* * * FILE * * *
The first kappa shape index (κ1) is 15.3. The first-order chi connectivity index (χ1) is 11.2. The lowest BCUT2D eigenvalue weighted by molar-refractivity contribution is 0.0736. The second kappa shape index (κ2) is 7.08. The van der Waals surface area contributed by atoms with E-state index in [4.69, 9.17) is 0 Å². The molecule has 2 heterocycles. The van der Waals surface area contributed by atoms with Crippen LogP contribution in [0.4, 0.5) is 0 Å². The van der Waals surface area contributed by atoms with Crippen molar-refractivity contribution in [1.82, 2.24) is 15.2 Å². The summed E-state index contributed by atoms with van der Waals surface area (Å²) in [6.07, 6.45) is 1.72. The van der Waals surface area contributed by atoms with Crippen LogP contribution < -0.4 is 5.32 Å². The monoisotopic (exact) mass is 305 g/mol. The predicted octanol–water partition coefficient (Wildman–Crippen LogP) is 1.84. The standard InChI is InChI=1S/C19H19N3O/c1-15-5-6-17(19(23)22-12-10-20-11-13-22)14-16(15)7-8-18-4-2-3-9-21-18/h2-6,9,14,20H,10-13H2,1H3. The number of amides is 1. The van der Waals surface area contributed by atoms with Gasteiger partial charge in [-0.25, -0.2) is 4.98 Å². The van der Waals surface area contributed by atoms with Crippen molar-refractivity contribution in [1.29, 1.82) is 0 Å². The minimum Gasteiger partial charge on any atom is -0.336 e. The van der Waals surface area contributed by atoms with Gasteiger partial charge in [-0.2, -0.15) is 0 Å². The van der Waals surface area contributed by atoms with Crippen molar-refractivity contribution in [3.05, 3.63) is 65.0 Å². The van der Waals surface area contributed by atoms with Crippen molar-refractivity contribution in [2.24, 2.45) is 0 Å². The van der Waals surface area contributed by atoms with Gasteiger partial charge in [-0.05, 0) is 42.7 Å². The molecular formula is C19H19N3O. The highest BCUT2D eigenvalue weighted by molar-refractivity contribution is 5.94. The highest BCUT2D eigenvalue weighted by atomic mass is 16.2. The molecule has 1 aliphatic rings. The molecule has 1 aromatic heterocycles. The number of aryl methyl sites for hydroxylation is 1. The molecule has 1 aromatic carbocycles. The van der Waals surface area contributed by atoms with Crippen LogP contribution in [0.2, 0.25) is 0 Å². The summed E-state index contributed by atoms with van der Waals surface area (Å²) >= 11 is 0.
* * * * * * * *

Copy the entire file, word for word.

The first kappa shape index (κ1) is 15.3. The first-order chi connectivity index (χ1) is 11.2. The lowest BCUT2D eigenvalue weighted by molar-refractivity contribution is 0.0736. The second kappa shape index (κ2) is 7.08. The van der Waals surface area contributed by atoms with E-state index in [4.69, 9.17) is 0 Å². The molecule has 2 heterocycles. The van der Waals surface area contributed by atoms with Crippen LogP contribution in [0.4, 0.5) is 0 Å². The van der Waals surface area contributed by atoms with Crippen molar-refractivity contribution in [1.82, 2.24) is 15.2 Å². The summed E-state index contributed by atoms with van der Waals surface area (Å²) in [6.07, 6.45) is 1.72. The van der Waals surface area contributed by atoms with Crippen LogP contribution < -0.4 is 5.32 Å². The monoisotopic (exact) mass is 305 g/mol. The predicted octanol–water partition coefficient (Wildman–Crippen LogP) is 1.84. The standard InChI is InChI=1S/C19H19N3O/c1-15-5-6-17(19(23)22-12-10-20-11-13-22)14-16(15)7-8-18-4-2-3-9-21-18/h2-6,9,14,20H,10-13H2,1H3. The number of amides is 1. The van der Waals surface area contributed by atoms with Gasteiger partial charge in [-0.25, -0.2) is 4.98 Å². The van der Waals surface area contributed by atoms with Crippen molar-refractivity contribution in [1.29, 1.82) is 0 Å². The minimum Gasteiger partial charge on any atom is -0.336 e. The van der Waals surface area contributed by atoms with Gasteiger partial charge in [-0.2, -0.15) is 0 Å². The van der Waals surface area contributed by atoms with Crippen molar-refractivity contribution in [3.05, 3.63) is 65.0 Å². The van der Waals surface area contributed by atoms with Crippen molar-refractivity contribution in [2.24, 2.45) is 0 Å². The van der Waals surface area contributed by atoms with Gasteiger partial charge in [-0.05, 0) is 42.7 Å². The molecular formula is C19H19N3O. The highest BCUT2D eigenvalue weighted by molar-refractivity contribution is 5.94. The highest BCUT2D eigenvalue weighted by atomic mass is 16.2. The molecule has 1 aliphatic rings. The molecule has 1 aromatic heterocycles. The number of aryl methyl sites for hydroxylation is 1. The molecule has 1 aromatic carbocycles. The van der Waals surface area contributed by atoms with Crippen LogP contribution in [0.2, 0.25) is 0 Å². The summed E-state index contributed by atoms with van der Waals surface area (Å²) >= 11 is 0.